Power plans to volunteer with the Refugee Family Reunification Project until she graduates in 2018. She wants to be a corporate lawyer and calls this her passion project. “This issue isn’t going to go away,” she says. “There’s no question that we’ll have more clients in the queue who will need students to help them.” In addition to reuniting families, Power believes the student volunteers have a responsibility to lobby the government to improve refugee and immigration policy and legislation.
Using student teams to support clients – and each other
The students work with each refugee in teams of two, which allows them to support each other while they listen to what are often upsetting stories. Sometimes they have to tell a refugee that they can’t help them because they don’t fit the application criteria.
“It can be completely heart-wrenching,” says Power. “I try to convey compassion through the translator, but I also use body language and I’ll reach across the table to hold a hand. ISANS has great supports if a situation gets too emotional, but we know that we have a job to do – to tell the clients’ story in the best, most honest way we can. You have to try to set your emotion aside.”
The clients are so appreciative – they often hug us, and they look at us like we’re a beacon of hope. You think, I’m just a first-year law student! But then you realize that you do have some power to help them. — Law student Jenn Power
The initial training provided by MacIntosh, Evans, and ISANS is invaluable. “We know what we’re getting into,” says Power. “We’re very careful with our wording, and we try not to oversell what we can do for the clients because we don’t want them to be even more disappointed. But they’re so appreciative – they often hug us, and they look at us like we’re a beacon of hope. You think, I’m just a first-year law student! But then you realize that you do have some power to help them.”
Inviting others to live out the Weldon Tradition
Lara Green and Lori Hill practice at North Star Immigration Law, the largest Canadian immigration law firm in the Maritimes. They were happy to lend their support to the project as pro bono legal advisors. “We’re a resource for the students, and we meet with them one-on-one if they have questions about their client files, which are very complicated,” says Green. “It’s rewarding being part of a team that’s trying to reunite families, especially if they’ve been separated for years.”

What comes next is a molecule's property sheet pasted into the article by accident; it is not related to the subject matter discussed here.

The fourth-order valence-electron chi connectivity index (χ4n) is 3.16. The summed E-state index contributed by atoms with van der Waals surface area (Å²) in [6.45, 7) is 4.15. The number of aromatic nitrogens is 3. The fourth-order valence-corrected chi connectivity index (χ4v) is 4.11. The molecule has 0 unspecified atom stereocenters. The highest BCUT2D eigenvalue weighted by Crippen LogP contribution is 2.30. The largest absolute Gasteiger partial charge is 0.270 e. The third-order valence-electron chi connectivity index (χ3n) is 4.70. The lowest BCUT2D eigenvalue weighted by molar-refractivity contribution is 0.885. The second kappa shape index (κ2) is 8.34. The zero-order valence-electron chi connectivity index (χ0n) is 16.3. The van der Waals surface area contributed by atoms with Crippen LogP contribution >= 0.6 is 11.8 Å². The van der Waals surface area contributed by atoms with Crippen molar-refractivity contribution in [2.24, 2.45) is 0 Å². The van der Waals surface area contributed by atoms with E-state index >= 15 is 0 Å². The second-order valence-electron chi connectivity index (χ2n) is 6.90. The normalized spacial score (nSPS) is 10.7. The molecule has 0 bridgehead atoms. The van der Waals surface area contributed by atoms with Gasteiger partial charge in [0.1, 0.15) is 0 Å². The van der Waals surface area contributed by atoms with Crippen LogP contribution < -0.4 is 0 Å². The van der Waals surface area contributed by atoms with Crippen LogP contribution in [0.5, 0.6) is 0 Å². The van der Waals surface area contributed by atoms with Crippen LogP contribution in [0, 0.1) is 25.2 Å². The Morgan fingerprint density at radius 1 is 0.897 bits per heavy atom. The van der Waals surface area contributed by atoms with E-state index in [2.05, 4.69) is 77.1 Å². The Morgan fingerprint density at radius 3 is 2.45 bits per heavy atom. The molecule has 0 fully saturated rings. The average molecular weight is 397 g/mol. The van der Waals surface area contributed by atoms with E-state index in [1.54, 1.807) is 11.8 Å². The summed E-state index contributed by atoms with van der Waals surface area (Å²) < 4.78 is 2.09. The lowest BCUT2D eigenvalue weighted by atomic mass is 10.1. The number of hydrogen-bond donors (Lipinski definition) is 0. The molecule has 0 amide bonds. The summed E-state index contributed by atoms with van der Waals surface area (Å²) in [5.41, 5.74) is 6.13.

This project is making a huge difference in people’s lives, and the process is part of their healing. — Mira Musanovic, ISANS crisis intervention counsellor
Mira Musanovic, ISANS’s crisis intervention counsellor, can’t overstate the value of the project. “It’s wonderful how quick and passionate the response was of the Dalhousie Pro Bono student program,” she says. “The volunteers jumped in to help at a time when there was no similar service available. If you’re separated from your family, you can’t move on with settlement. It gives people so much hope when they hear that someone is going to help them with the family-reunification application. This project is making a huge difference in people’s lives, and the process is part of their healing.”
The Refugee Family Reunification Project is now under the auspices of Pro Bono Dalhousie, which will help it create more of a structure as it evolves. “We have so many big questions about how to pass on knowledge and keep the momentum going when students leave the project,” says MacIntosh. As of mid-May, several files were well advanced and looking promising for reuniting a spousal separation where a husband was left behind in Turkey, and also reuniting parents with two of their sons who were left behind in Uganda. The volunteers have also made connections with the Canadian Council for Refugees, which will help with the files involving children left behind.
MacIntosh looks back at the past four months in awe. “It’s incredible how quickly a community of support was mobilized, because we all felt so compelled by the horror of family members being separated and unable to find a way to reunite with their relatives because the regulatory regime requires language and bureaucracy skills that they don’t have,” she says. “But in order for this project to stay viable we need more pro bono help from practicing lawyers, legal organizations, and students.”